SICKNESS AND DISABILTY LEAVE

Under Thai labour law, an employee is entitled to sick leave of up to 30 paid working days per year. If the employee is out for 3 or more consecutive days, the employer has the right to request a medical certificate. Days taken off due to an injury or illness encountered at work cannot be deducted from the sick leave balance.

 

SOCIAL SECURITY IN THAILAND

There are two types of employee contributions in Thailand: Social Security Fund and Provident Fund. The social security contribution rate is 5% on a capped remuneration of THB 15,000 per month. All employees are required to contribute to a social security fund an amount equal to 5% of their salary, up to a maximum contribution of THB 750 per month. Employers and the government contribute an additional 5% each.

 

HEALTHCARE AND INSURANCE IN THAILAND

Thailand has one of the world’s best healthcare systems, having opened universal health coverage to all citizens in 2002. Most Thai citizens, therefore, receive health coverage through that universal coverage scheme, with civil servants and their families receiving coverage via the civil service welfare system. Private employees are often covered by a social security system that is supported by payroll contributions. Foreign citizens who hold private sector jobs in Thailand may be eligible for this coverage.

 

EMPLOYMENT OF FOREIGN NATIONALS WITHIN THAILAND

Foreign nationals who wish to work in Thailand must obtain work permits from the Employment Department. To be eligible for a work permit, a foreign national must enter Thailand on a Non Immigration Category B (Non-B) visa. The granting of a work permit is discretionary, based on such criteria as the nature of the work, the knowledge and skills of the applicant, the capital of the employer, and the proportion of Thai national employees to foreign national employees. After all required documents are received, the time for processing a work permit can range from approximately a few days up to two weeks, at the discretion of the authority. Applicants may not begin working in Thailand while their work permit applications and other papers are being processed. Work permits are usually granted for one year, after which they can be renewed.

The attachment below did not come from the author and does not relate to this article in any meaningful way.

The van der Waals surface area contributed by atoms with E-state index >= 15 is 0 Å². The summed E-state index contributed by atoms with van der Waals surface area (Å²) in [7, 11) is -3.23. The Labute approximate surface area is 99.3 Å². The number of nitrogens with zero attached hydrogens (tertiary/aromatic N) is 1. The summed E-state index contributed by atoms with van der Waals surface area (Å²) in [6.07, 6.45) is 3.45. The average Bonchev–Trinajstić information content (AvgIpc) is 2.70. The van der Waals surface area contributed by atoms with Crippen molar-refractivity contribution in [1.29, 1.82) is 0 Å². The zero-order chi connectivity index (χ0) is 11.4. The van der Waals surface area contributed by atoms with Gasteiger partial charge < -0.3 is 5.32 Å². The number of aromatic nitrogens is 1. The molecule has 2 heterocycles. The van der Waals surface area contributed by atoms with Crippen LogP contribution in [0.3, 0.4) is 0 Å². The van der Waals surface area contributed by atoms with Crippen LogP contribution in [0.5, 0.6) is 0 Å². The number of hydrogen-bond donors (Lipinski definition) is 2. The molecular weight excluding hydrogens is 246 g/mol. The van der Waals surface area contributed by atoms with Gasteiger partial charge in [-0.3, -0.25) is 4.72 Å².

SALARY AND SALARY TAXES IN THAILAND

MINIMUM WAGE

Thailand's minimum wage ranges from THB 300 per day, depending on the cost of living in various provinces.

 

INCOME TAX

Effective from 1 January 2023, the graduated rates will be as follows:
Taxable Income (INR) Tax Rate (%)
0-150,000 Exempt

150,001- 300,000

5%

300,001 - 500,000 10%
500,001 - 750,000 15%
750,001 - 1,000,000 20%
1,000,001 - 2,000,000 25%
2,00,001 - 5,000,000 30%
5,000,000+ 35%

 

SALARY PAYMENTS

The payroll cycle in Thailand is generally monthly and is usually paid on the last working day, as agreed within the employment contract. Though not required by law, it is customary for employers to pay a 13th month salary.

 

SOCIAL SECURITY CONTRIBUTION

Employees contribute 5% of their salary to social security, in addition to a 5% contribution by their employer and a further 5% by the government.

Contributions are capped at a qualifying earning threshold of THB 15,000 per month.

 

SOCIAL CONTRIBUTION RATES

As above

Feel free to contact the Emerald Technology team today.